Leopard Skinnies made with stretch twill from Mood Fabrics

Leopard Skinnies made with stretch twill from Mood Fabrics

Leopard Skinnies made with stretch twill from Mood Fabrics

Like I said, I had to adjust the leg seams to get everything as fitted as it is. Not to say the leg width of this pattern is bad – it’s just more straight than what I wanted for these pants. I wanted to be able to tuck them into boots! Since the pattern is drafted with 1″ seam allowances on all side/leg seams, this made things a tiny bit difficult once it came time to start poking myself with pins – those seam allowances get bulky when you’re sewing something like twill!

What I ended up doing was just focusing on one leg – pinning, basting, fitting, and then stitching the final line once I got to the desired tightness. To mirror the second leg, rather than taking measurements or repinning, this is what I did- I learned this trick at my stint with Muna!:

Leopard Skinnies made with stretch twill from Mood Fabrics

First, I stacked my legs on top of one another and pinned along the seam lines, making sure they matched on the opposite side.

Leopard Skinnies made with stretch twill from Mood Fabrics

Then, with the adjusted leg on top, I pinned along the new stitching line I had created.

Leopard Skinnies made with stretch twill from Mood Fabrics

When you flip the fabric over, you can see the pinned original seam line and the new seam line marked by a second row of pins. Make sense?

Leopard Skinnies made with stretch twill from Mood Fabrics

From there, I just connected the pin lines with a my handy marking tool, which gave me a new stitching line. Super easy, and now both legs exactly mirror each other!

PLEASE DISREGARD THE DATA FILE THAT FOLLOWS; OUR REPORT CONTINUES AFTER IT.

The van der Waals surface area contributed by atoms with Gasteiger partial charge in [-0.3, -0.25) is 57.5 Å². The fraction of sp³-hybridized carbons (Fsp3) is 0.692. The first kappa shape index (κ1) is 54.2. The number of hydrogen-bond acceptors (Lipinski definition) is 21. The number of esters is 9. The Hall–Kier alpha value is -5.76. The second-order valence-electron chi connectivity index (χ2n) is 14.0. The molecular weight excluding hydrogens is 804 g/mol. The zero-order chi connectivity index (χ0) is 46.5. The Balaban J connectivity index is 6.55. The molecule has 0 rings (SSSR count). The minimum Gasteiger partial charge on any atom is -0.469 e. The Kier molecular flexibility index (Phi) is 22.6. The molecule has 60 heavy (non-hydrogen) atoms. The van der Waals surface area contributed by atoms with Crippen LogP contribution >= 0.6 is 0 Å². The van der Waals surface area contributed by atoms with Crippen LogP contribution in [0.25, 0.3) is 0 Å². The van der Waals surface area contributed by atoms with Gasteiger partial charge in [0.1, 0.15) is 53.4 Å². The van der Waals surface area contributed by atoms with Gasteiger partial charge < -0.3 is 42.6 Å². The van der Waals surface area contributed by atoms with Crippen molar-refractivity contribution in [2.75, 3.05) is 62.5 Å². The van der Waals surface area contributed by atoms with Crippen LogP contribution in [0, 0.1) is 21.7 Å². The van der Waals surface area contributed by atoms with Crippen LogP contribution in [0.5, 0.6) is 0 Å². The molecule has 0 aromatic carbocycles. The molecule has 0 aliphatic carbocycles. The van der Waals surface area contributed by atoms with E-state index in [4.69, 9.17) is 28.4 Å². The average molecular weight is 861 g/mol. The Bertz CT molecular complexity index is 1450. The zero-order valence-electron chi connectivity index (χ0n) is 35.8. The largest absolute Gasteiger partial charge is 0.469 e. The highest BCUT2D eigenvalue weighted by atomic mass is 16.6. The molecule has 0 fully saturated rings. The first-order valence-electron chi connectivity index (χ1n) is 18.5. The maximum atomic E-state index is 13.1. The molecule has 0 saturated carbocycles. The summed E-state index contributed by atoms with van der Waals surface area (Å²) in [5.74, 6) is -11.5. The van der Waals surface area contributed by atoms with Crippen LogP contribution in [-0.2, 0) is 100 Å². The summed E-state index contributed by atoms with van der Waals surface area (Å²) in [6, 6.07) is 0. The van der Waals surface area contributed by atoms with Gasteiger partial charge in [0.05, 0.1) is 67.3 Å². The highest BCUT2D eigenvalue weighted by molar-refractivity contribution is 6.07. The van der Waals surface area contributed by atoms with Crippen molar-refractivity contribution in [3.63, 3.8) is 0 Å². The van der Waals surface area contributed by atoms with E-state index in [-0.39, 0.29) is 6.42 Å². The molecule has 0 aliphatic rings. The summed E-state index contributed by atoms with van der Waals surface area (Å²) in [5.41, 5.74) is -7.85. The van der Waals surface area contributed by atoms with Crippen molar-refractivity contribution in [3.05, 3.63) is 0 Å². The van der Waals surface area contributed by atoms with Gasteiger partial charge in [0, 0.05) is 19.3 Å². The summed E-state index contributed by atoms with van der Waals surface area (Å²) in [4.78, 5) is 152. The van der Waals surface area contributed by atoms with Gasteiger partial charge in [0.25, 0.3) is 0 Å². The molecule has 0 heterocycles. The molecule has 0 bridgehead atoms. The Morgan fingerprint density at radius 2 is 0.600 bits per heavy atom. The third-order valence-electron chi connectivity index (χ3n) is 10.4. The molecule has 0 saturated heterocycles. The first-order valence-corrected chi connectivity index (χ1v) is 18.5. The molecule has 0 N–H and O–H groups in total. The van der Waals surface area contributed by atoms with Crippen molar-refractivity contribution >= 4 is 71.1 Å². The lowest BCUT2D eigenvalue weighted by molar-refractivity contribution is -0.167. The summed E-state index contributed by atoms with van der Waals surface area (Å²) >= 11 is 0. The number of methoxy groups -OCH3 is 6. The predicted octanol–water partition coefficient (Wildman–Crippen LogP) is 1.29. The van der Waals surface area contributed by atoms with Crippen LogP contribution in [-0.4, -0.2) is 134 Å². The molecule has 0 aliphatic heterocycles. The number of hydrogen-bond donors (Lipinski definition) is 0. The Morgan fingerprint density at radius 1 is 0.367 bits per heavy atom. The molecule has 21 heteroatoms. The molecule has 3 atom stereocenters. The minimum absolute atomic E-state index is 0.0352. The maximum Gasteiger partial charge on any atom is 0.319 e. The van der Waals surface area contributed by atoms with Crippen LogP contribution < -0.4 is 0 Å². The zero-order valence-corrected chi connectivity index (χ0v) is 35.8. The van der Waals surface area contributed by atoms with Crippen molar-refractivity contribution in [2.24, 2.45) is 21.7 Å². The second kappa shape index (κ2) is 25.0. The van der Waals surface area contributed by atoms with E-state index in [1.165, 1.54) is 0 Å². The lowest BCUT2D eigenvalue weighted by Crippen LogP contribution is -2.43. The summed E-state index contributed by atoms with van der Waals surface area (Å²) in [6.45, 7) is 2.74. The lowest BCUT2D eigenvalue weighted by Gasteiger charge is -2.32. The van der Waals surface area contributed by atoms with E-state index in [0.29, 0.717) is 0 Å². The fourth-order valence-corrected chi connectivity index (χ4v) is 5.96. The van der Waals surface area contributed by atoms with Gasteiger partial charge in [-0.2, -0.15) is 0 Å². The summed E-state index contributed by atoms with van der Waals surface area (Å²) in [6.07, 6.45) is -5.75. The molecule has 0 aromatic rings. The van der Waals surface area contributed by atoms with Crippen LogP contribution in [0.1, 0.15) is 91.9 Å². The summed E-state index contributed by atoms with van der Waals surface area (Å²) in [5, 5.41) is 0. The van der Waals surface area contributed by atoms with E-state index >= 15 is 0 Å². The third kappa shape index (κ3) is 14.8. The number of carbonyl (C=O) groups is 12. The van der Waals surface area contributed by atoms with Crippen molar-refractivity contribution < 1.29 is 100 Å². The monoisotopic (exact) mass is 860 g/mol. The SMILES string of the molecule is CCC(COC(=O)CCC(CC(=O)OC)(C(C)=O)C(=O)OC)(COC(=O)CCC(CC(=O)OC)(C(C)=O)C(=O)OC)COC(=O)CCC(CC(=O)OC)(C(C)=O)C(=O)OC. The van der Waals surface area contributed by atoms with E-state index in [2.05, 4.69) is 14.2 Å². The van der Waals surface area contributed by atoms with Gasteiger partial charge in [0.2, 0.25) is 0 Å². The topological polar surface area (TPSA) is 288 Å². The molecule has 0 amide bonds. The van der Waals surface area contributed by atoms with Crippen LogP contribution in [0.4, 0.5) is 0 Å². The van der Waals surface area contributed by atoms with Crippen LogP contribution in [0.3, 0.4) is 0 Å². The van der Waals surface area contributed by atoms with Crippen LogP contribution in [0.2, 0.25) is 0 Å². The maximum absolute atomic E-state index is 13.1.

Leopard Skinnies made with stretch twill from Mood Fabrics

These pants are finished with serged seam allowances and an invisible zipper. Speaking of which – I learned a slightly different way to insert an invisible zip, also courtesy of Muna. Anyone interested in a tutorial? It’s not OMGSODIFFERENT, but there are a couple of tweaks that make insertion practically flawless.

Leopard Skinnies made with stretch twill from Mood Fabrics

One thing that made me irrationally happy was that the fabric is lightweight enough so I could face my waistband with self-fabric, instead of trying to find a matching cotton. As much as I like contrasty facings, I also like matchy-matchy!

Leopard Skinnies made with stretch twill from Mood Fabrics

Not sure what I was thinking when this photo snapped, but it looks like a roar so we’ll leave it at that.

Finally, we have a winner Andi Satterlund knitting patterns giveaway! Before I drop that bomb, I just gotta say… that was by far the biggest response I’ve ever had to a giveaway. Who woulda thunk I’d have so many knitters who follow this blog and love Andi as much as I do? :) Thanks y’all – I appreciate every single one of you! Wish I could give you all patterns, too, but unfortunately I’m not that rich… yet :)

Anyway, without further ado – who’s the lucky number today?

winner47yay

winnerAlexandra

Yay, congratulations, Alexandra! Expect an email from me with how to collect your prize – I can’t wait to see how your sweaters turn out :)

Thanks to everyone who participated, and big huge thanks to Andi for providing the big prize :) For everyone who didn’t win – Perhaps I can entice you with one of Andi’s many freebies?

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Completed: Polka Dot Peter and The Wolf Pants

26 Sep

Remember when I was trying to hunt down the perfect polka dot fabric for these Peter & The Wolf pants? And then I couldn’t find it and I was sad but I made them anyway? Well! Look what I found!

Peter & The Wolf - Polka Dots

My dream stretch polka dots pants fabric – a polyester wool suiting with flocked polka dots (right?! right?!)!

Peter & The Wolf - Polka Dots

I got a fistful of swatches from Mood about a month ago, this swatch being one of them. I immediately zeroed in on those flocked polka dots and called the store to get a couple yards sent to me. I should also mention this was like day #2 post-surgery, and I was laying on the couch totally hopped up on painkillers and I’m fairly certain that the dude on the other end of the line thought I was a crazypants. Whatever! Joke’s on him, now I HAVE the crazypants!

Peter & The Wolf - Polka Dots

Then I got my fabric and I rolled around in it for a couple of weeks because that is what you do when you are in love.

Peter & The Wolf - Polka Dots